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Textalyzer could help police to identify distracted drivers

New Jersey has some of the strongest texting while driving punishments in the country. Repeat offenders could face fines of up to $800 and a possible loss of driving privileges. However, even strict laws and rigorous enforcement do not seem to be enough to convince motorists to put their cellphones down and concentrate on the road ahead. In Nevada, lawmakers are considering an approach that would allow police in the state to use controversial technology to gather evidence of distraction at crash scenes.

Tickets for texting while driving are rarely issued unless the police officer involved actually observes a motorist engaging in the behavior. This is because distraction leaves no obvious signs and is hard to identify after the fact. The "textalyzer" devices being mulled in Nevada plug into electronic devices and reveal evidence of texting and swiping. Under the proposed law, motorists who refuse to comply with a request to inspect their phones would face the same kind of penalties as drivers who refuse to submit to a breath test.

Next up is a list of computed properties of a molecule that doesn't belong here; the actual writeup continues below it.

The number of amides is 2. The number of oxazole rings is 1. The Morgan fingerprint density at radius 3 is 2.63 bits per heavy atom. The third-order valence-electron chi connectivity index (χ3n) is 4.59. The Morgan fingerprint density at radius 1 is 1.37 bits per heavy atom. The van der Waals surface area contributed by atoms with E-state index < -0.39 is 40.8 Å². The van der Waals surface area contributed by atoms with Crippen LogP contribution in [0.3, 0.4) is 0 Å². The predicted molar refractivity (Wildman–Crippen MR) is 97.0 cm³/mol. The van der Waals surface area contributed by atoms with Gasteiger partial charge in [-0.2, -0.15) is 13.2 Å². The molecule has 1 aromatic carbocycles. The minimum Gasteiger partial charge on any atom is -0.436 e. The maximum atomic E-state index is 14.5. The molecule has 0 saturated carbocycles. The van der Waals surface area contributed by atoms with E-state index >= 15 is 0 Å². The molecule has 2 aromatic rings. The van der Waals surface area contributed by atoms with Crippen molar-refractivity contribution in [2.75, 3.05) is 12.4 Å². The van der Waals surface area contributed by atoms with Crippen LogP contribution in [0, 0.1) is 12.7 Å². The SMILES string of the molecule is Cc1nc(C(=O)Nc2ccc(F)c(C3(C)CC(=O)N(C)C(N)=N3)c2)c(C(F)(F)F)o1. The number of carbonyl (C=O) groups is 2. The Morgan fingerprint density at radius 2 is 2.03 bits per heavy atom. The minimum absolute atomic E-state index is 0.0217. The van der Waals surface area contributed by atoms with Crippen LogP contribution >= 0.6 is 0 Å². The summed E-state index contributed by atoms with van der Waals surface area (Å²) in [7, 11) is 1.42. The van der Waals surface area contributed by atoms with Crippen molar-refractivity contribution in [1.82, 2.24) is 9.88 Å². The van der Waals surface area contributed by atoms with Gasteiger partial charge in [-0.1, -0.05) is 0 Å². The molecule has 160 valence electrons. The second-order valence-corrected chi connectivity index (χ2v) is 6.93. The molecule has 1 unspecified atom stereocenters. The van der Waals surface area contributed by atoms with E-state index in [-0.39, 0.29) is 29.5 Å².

A similar bill was introduced in New York in 2017, but it was rejected by lawmakers after civil rights groups including the American Civil Liberties Union raised objections. The Israel-based technology company that developed and makes the textalyzer claims its device gathers no personal information and does not infringe on Fourth Amendment rights. Law enforcement agencies around the country, none of which currently use the technology, will likely be paying close attention to the progress of the Nevada bill and a resubmitted bill in New York.

The information gathered by devices like the textalyzer could be obtained in other ways. Police officers who think that cellphone use may have contributed to a serious car crash could access this data by obtaining a search warrant. Furthermore, personal injury attorneys seeking evidence of negligence may subpoena wireless service records.

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